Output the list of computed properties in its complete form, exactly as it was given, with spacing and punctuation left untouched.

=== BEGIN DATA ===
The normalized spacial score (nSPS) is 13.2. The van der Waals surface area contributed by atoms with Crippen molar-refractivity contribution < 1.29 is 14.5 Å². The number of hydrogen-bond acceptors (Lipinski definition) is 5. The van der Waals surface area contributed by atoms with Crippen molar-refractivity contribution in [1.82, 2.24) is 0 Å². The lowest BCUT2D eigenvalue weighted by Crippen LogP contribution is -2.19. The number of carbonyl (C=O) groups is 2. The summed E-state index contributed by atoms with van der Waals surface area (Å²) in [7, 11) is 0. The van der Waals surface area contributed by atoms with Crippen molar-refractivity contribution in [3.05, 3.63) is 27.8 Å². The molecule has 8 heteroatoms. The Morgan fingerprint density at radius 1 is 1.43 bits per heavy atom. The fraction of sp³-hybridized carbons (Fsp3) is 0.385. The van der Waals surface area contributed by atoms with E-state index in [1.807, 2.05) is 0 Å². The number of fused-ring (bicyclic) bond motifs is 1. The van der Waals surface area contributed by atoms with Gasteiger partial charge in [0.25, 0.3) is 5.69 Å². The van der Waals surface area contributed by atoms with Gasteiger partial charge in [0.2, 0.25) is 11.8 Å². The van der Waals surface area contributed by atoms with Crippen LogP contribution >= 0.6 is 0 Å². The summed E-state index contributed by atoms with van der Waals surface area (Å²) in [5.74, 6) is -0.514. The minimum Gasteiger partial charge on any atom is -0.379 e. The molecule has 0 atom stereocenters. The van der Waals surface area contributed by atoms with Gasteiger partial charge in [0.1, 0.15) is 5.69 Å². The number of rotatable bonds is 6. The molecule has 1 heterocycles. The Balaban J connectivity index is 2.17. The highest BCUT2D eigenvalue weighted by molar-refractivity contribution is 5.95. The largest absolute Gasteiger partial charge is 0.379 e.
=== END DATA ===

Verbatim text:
The normalized spacial score (nSPS) is 13.2. The van der Waals surface area contributed by atoms with Crippen molar-refractivity contribution < 1.29 is 14.5 Å². The number of hydrogen-bond acceptors (Lipinski definition) is 5. The van der Waals surface area contributed by atoms with Crippen molar-refractivity contribution in [1.82, 2.24) is 0 Å². The lowest BCUT2D eigenvalue weighted by Crippen LogP contribution is -2.19. The number of carbonyl (C=O) groups is 2. The summed E-state index contributed by atoms with van der Waals surface area (Å²) in [7, 11) is 0. The van der Waals surface area contributed by atoms with Crippen molar-refractivity contribution in [3.05, 3.63) is 27.8 Å². The molecule has 8 heteroatoms. The Morgan fingerprint density at radius 1 is 1.43 bits per heavy atom. The fraction of sp³-hybridized carbons (Fsp3) is 0.385. The van der Waals surface area contributed by atoms with E-state index in [1.807, 2.05) is 0 Å². The number of fused-ring (bicyclic) bond motifs is 1. The van der Waals surface area contributed by atoms with Gasteiger partial charge in [0.25, 0.3) is 5.69 Å². The van der Waals surface area contributed by atoms with Gasteiger partial charge in [0.2, 0.25) is 11.8 Å². The van der Waals surface area contributed by atoms with Crippen LogP contribution >= 0.6 is 0 Å². The summed E-state index contributed by atoms with van der Waals surface area (Å²) in [5.74, 6) is -0.514. The minimum Gasteiger partial charge on any atom is -0.379 e. The molecule has 0 atom stereocenters. The van der Waals surface area contributed by atoms with Gasteiger partial charge in [0.1, 0.15) is 5.69 Å². The number of rotatable bonds is 6. The molecule has 1 heterocycles. The Balaban J connectivity index is 2.17. The highest BCUT2D eigenvalue weighted by molar-refractivity contribution is 5.95. The largest absolute Gasteiger partial charge is 0.379 e.